# [EGIT] [website/www-content] master 01/01: Wiki page start changed with summary [more logic docs] by Raster

```WWW-www.enlightenment.org pushed a commit to branch master.

http://git.enlightenment.org/website/www-content.git/commit/?id=5e559ef6e14c4410d3de471df8a3e0dfc488108c```
```
commit 5e559ef6e14c4410d3de471df8a3e0dfc488108c
Author: Raster <ras...@rasterman.com>
Date:   Wed May 27 23:15:01 2015 -0700

Wiki page start changed with summary [more logic docs] by Raster
---
pages/docs/c/start.txt | 4 +++-
1 file changed, 3 insertions(+), 1 deletion(-)

diff --git a/pages/docs/c/start.txt b/pages/docs/c/start.txt
index 485c7d0..cfa9117 100644
--- a/pages/docs/c/start.txt
+++ b/pages/docs/c/start.txt
@@ -298,13 +298,15 @@ You also have shortcuts like ''%%i = i + 1%%'' can be
''%%i++%%''. Or ''%%i = i

==== Logic ====

-In addition to bit-wise logic, there is boolean logic. In C if a variable is
0, it is false, and otherwise it is true. you can thus use simple ints, chars
etc. as booleans. You would indicate boolean logic vs bit logic with ''&&'' for
logical AND, and ''||'' for logical OR. For example:
+In addition to bit-wise logic, there is boolean logic. In C if a variable is
0, it is false, and otherwise it is true. You can thus use simple ints, chars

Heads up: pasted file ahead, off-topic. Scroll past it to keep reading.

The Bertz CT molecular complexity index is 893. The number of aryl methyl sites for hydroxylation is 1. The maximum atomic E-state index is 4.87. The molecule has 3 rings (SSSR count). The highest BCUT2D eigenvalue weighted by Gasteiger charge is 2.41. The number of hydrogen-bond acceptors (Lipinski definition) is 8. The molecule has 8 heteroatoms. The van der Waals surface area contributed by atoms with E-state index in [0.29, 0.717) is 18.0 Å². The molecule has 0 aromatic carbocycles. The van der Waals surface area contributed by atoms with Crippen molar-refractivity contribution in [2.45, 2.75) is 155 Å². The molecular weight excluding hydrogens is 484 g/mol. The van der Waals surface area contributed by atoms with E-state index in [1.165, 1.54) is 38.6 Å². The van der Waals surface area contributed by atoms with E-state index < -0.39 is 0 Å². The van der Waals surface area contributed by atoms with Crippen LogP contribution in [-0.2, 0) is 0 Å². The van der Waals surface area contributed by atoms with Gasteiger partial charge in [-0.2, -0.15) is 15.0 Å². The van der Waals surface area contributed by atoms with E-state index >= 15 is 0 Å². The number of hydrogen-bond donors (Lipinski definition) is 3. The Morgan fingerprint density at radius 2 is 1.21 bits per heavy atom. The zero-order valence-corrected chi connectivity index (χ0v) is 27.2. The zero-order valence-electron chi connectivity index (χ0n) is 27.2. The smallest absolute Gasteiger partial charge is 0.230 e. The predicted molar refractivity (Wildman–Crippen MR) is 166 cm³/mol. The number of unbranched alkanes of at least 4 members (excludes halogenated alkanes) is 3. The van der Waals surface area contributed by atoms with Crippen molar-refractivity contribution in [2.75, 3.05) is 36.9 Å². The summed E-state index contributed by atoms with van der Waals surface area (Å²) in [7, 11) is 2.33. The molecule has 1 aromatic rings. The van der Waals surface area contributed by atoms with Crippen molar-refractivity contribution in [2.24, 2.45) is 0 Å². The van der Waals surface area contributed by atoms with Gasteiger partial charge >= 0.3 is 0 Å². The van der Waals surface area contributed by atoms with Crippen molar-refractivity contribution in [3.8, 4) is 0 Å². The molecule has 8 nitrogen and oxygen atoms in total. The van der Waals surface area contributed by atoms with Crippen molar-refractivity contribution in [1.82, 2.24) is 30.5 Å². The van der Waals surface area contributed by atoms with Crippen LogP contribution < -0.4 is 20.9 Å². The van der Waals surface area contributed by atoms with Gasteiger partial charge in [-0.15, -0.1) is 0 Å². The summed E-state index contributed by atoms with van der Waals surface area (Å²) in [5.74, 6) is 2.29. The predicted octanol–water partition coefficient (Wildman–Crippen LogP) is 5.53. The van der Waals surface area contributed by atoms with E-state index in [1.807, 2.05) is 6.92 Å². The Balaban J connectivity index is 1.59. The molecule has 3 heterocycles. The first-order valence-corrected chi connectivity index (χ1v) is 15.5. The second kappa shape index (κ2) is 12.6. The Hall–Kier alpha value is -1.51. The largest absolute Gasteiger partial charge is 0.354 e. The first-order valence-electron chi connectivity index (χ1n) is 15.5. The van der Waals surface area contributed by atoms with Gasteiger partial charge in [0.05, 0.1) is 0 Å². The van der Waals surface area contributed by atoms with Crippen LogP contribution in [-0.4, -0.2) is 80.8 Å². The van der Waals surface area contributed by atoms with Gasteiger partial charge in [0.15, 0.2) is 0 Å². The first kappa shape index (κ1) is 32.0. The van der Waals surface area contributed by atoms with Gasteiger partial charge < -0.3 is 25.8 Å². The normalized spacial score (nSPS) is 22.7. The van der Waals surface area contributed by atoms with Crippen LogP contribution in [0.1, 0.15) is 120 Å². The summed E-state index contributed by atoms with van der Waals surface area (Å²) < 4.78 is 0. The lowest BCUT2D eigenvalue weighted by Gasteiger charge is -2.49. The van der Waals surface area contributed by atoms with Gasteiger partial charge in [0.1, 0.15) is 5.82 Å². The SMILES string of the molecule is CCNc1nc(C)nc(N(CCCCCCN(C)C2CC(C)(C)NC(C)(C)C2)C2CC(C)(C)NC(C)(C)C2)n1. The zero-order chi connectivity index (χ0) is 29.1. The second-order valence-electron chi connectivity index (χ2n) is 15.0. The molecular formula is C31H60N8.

etc. as booleans. You would indicate boolean logic vs bit logic with ''&&'' for
logical AND, and ''||'' for logical OR. For example:

<code c>
// if (a is less than 10 AND b is < 100) OR z is true then...
if (((a < 10) && (b < 100)) || (z)) printf("Success\n");
</code>

+In addition to ''&&'' and ''||'' there is ''!'' which means //NOT// or
//INVERSE//. You can combine these with comparisons like ''=='' meaning "is
equal to numerically" (the 2 values either side have the same number when
boiled down to a series of bits/bytes), ''!='' meaning "is not equal to" (the
inverse of ''==''), ''<'' meaning "is less than", ''>'' meaning "is greater
than", ''<='' meaning "is less than or equal to" and ''>='' meaning "is greater
than or equal to".
+
Like with arithmetic, it is highly advisable to group your logic into clear
order of evaluation with braces. Relying on order of operation can lead to bugs
when you happen to not quite remember an order properly, and then someone
trying to fix your code later being confused as to exactly what you meant to
do. So be clear and use braces liberally. They cost you nothing in performance
at runtime, just add clarity in code when it is written.

==== Loops ====

--

```